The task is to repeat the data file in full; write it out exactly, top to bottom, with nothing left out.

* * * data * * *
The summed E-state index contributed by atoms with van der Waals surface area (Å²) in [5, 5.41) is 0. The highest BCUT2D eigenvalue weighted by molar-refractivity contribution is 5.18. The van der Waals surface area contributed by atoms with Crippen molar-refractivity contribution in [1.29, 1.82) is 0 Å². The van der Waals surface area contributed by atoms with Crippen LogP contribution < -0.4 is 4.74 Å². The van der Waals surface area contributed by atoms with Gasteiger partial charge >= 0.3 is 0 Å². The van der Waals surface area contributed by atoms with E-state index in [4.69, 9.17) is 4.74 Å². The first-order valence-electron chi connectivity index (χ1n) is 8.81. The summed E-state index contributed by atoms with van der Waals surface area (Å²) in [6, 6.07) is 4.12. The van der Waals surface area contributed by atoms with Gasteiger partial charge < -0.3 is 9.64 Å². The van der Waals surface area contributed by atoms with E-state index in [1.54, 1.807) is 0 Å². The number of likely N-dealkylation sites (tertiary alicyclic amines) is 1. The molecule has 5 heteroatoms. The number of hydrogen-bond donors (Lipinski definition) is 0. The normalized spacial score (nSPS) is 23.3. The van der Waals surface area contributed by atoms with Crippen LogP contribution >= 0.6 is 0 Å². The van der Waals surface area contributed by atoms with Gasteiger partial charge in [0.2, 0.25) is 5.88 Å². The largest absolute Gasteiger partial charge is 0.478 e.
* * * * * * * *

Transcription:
The summed E-state index contributed by atoms with van der Waals surface area (Å²) in [5, 5.41) is 0. The highest BCUT2D eigenvalue weighted by molar-refractivity contribution is 5.18. The van der Waals surface area contributed by atoms with Crippen molar-refractivity contribution in [1.29, 1.82) is 0 Å². The van der Waals surface area contributed by atoms with Crippen LogP contribution < -0.4 is 4.74 Å². The van der Waals surface area contributed by atoms with Gasteiger partial charge >= 0.3 is 0 Å². The van der Waals surface area contributed by atoms with E-state index in [4.69, 9.17) is 4.74 Å². The first-order valence-electron chi connectivity index (χ1n) is 8.81. The summed E-state index contributed by atoms with van der Waals surface area (Å²) in [6, 6.07) is 4.12. The van der Waals surface area contributed by atoms with Gasteiger partial charge < -0.3 is 9.64 Å². The van der Waals surface area contributed by atoms with E-state index in [1.54, 1.807) is 0 Å². The number of likely N-dealkylation sites (tertiary alicyclic amines) is 1. The molecule has 5 heteroatoms. The number of hydrogen-bond donors (Lipinski definition) is 0. The normalized spacial score (nSPS) is 23.3. The van der Waals surface area contributed by atoms with Crippen LogP contribution >= 0.6 is 0 Å². The van der Waals surface area contributed by atoms with Gasteiger partial charge in [0.2, 0.25) is 5.88 Å². The largest absolute Gasteiger partial charge is 0.478 e.